There's a cliché used in articles when discussing whether technological innovations will ultimately lead to productivity increases: references to the late economist Robert Solow. In the late 1980s, when the personal computer was spreading like wildfire through the U.S., Solow famously wrote, "You can see the computer age everywhere but in the productivity statistics."

Haltiwanger stresses that Solow wrote this back in 1987. And, he says, "The productivity surge didn't really show up until the mid-1990s." It takes time.

The economist Erik Brynjolfsson and others have done research suggesting that the effect of new technologies on productivity growth may even follow a "J-curve." That is, productivity may actually dip before it shoots up, because businesses need to invest in the new technology and spend time figuring out how to use it. Only then will they and the broader economy see tangible results.

However, it's possible we could see AI in the productivity statistics more quickly than we did with the spread of the personal computer. With personal computers, it took a long time for people to buy the physical hardware, figure out how to use it and then restructure business processes around it. Most consumers of AI don't require new hardware. AI is also smarter than old-school computer programs and may require less user input to improve workflows. Nonetheless, Haltiwanger says, it still could take a while for businesses to figure out how to exploit AI and enhance their productivity.

There's currently a big debate about whether AI will revolutionize business processes and juice productivity in the economy. Economists like Daron Acemoglu argue that AI may have only a limited upside for productivity growth in the foreseeable future. Others like Brynjolfsson are more bullish.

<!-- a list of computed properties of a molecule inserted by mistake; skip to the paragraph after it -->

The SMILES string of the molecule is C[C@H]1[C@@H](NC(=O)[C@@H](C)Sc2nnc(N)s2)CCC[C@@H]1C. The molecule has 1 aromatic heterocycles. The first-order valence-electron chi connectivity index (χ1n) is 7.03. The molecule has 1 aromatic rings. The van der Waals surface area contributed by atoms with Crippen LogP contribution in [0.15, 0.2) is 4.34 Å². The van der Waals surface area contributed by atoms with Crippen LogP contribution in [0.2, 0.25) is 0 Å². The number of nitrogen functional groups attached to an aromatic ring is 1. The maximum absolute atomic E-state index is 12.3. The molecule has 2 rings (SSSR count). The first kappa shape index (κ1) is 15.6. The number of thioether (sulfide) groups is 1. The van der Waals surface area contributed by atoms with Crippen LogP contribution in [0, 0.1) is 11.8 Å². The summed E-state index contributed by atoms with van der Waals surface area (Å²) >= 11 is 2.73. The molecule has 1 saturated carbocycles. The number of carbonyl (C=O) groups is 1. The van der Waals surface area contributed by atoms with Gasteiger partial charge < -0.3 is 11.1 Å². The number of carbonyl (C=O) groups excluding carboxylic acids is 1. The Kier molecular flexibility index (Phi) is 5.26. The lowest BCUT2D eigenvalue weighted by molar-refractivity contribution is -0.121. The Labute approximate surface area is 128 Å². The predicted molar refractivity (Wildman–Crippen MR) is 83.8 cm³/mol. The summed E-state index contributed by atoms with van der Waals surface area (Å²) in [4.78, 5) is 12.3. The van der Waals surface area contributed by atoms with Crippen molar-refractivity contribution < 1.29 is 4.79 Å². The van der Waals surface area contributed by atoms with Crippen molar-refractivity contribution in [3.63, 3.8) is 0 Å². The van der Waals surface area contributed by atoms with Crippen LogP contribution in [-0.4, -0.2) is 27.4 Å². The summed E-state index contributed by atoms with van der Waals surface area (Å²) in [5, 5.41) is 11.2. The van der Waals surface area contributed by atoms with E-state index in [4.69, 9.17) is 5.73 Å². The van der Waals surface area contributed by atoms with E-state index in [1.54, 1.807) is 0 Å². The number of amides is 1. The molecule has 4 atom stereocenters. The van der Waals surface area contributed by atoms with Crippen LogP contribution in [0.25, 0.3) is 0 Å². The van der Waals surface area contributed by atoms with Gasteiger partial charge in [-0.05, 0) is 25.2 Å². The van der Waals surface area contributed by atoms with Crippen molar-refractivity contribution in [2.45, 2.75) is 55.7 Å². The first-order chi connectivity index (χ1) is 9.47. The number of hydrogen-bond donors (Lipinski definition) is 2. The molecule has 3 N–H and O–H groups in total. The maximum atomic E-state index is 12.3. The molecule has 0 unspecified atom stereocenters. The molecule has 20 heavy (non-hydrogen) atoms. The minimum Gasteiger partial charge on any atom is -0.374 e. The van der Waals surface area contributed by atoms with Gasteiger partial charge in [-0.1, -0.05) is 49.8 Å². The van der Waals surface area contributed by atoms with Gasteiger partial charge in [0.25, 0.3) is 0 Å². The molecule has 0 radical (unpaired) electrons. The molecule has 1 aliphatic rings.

Haltiwanger, focusing on the startup boom, continues to have big questions. Is it just a coincidence that we saw a distinct wave of new tech and AI startups around the same time we saw waves of new businesses created in reaction to the pandemic and the population shift precipitated by remote work? How much of this is just people wanting to be their own boss or achieve a better balance between their personal lives and work? Will the boom finally lead to a long-awaited boost in productivity growth? Haltiwanger says he's also keeping his eye on whether we'll see "gazelle firms" that run away from the pack and race to transform our economy, as the Googles and Amazons of the world did back in the 1990s.

Whatever this startup boom ultimately means for the economy, we look forward to talking to Haltiwanger again — for years to come — as the data keeps rolling in.

Copyright 2024 NPR

Since 2018, Greg Rosalsky has been a writer and reporter at NPR's Planet Money.